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Evolutionary justifications for non-Bayesian beliefs

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  • Zhang, Hanzhe

Abstract

This paper suggests that the evolutionarily optimal belief of an agent’s intrinsic reproductive ability is systematically different from the posterior belief obtained by the perfect Bayesian updating. In particular, the optimal belief depends on how risk-averse the agent is. Although the perfect Bayesian updating remains evolutionarily optimal for a risk-neutral agent, it is not for any other. Specifically, the belief is always positively biased for a risk-averse agent, and the more risk-averse an agent is, the more positively biased the optimally updated belief is. Such biased beliefs align with experimental findings and also offer an alternative explanation to the empirical puzzle that people across the population appear overconfident by consistently overestimating their personal hereditary traits.

Suggested Citation

  • Zhang, Hanzhe, 2013. "Evolutionary justifications for non-Bayesian beliefs," Economics Letters, Elsevier, vol. 121(2), pages 198-201.
  • Handle: RePEc:eee:ecolet:v:121:y:2013:i:2:p:198-201
    DOI: 10.1016/j.econlet.2013.08.016
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    References listed on IDEAS

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    1. Alvaro Sandroni, 2000. "Do Markets Favor Agents Able to Make Accurate Predicitions?," Econometrica, Econometric Society, vol. 68(6), pages 1303-1342, November.
    2. Roland Bénabou & Jean Tirole, 2002. "Self-Confidence and Personal Motivation," The Quarterly Journal of Economics, Oxford University Press, vol. 117(3), pages 871-915.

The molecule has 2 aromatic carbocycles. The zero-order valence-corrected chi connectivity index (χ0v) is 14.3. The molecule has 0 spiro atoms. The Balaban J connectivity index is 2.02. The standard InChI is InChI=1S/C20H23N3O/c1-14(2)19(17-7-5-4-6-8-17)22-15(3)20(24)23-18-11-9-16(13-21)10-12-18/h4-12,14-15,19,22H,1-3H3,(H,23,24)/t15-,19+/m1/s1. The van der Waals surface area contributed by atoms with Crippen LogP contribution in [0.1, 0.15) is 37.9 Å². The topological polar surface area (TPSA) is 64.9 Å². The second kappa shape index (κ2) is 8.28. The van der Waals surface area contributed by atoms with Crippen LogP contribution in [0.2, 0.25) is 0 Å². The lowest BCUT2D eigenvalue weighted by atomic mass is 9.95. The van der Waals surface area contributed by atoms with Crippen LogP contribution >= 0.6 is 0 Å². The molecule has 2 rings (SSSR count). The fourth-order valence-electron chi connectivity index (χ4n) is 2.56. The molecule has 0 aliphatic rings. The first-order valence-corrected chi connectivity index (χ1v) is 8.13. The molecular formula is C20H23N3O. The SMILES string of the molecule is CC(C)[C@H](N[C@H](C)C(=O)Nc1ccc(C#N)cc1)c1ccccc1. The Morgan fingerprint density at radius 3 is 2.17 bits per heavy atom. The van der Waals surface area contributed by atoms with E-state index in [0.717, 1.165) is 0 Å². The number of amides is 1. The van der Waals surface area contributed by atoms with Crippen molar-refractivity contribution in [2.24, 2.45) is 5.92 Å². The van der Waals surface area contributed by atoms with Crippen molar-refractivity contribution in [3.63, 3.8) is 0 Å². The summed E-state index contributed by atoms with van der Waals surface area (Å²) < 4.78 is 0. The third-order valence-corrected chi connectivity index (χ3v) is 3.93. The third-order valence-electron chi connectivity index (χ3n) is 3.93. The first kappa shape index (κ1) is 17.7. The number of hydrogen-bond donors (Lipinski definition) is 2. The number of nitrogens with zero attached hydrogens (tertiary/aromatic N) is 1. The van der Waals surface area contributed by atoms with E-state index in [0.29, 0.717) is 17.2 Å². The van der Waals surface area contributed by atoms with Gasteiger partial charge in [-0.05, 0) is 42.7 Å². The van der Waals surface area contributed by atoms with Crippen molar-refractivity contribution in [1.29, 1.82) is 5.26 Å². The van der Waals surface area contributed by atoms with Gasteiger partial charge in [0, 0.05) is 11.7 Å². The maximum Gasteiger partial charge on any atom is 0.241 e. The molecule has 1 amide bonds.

3. Epstein, Larry G. & Noor, Jawwad & Sandroni, Alvaro, 2008. "Non-Bayesian updating: A theoretical framework," Theoretical Economics, Econometric Society, vol. 3(2), June.
    4. Ali Jadbabaie & Alvaro Sandroni & Alireza Tahbaz-Salehi, 2010. "Non-Bayesian Social Learning, Second Version," PIER Working Paper Archive 10-005, Penn Institute for Economic Research, Department of Economics, University of Pennsylvania, revised 01 Feb 2010.
    5. Epstein Larry G & Noor Jawwad & Sandroni Alvaro, 2010. "Non-Bayesian Learning," The B.E. Journal of Theoretical Economics, De Gruyter, vol. 10(1), pages 1-20, January.
    6. Botond Köszegi, 2006. "Ego Utility, Overconfidence, and Task Choice," Journal of the European Economic Association, MIT Press, vol. 4(4), pages 673-707, June.
    7. Larry G. Epstein, 2006. "An Axiomatic Model of Non-Bayesian Updating," Review of Economic Studies, Oxford University Press, vol. 73(2), pages 413-436.
    8. David Eil & Justin M. Rao, 2011. "The Good News-Bad News Effect: Asymmetric Processing of Objective Information about Yourself," American Economic Journal: Microeconomics, American Economic Association, vol. 3(2), pages 114-138, May.
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    More about this item

    Keywords

    Non-Bayesian belief; Risk-aversion; Evolutionary economics; Overconfidence; Bias;

    JEL classification:

    • C73 - Mathematical and Quantitative Methods - - Game Theory and Bargaining Theory - - - Stochastic and Dynamic Games; Evolutionary Games
    • D83 - Microeconomics - - Information, Knowledge, and Uncertainty - - - Search; Learning; Information and Knowledge; Communication; Belief; Unawareness

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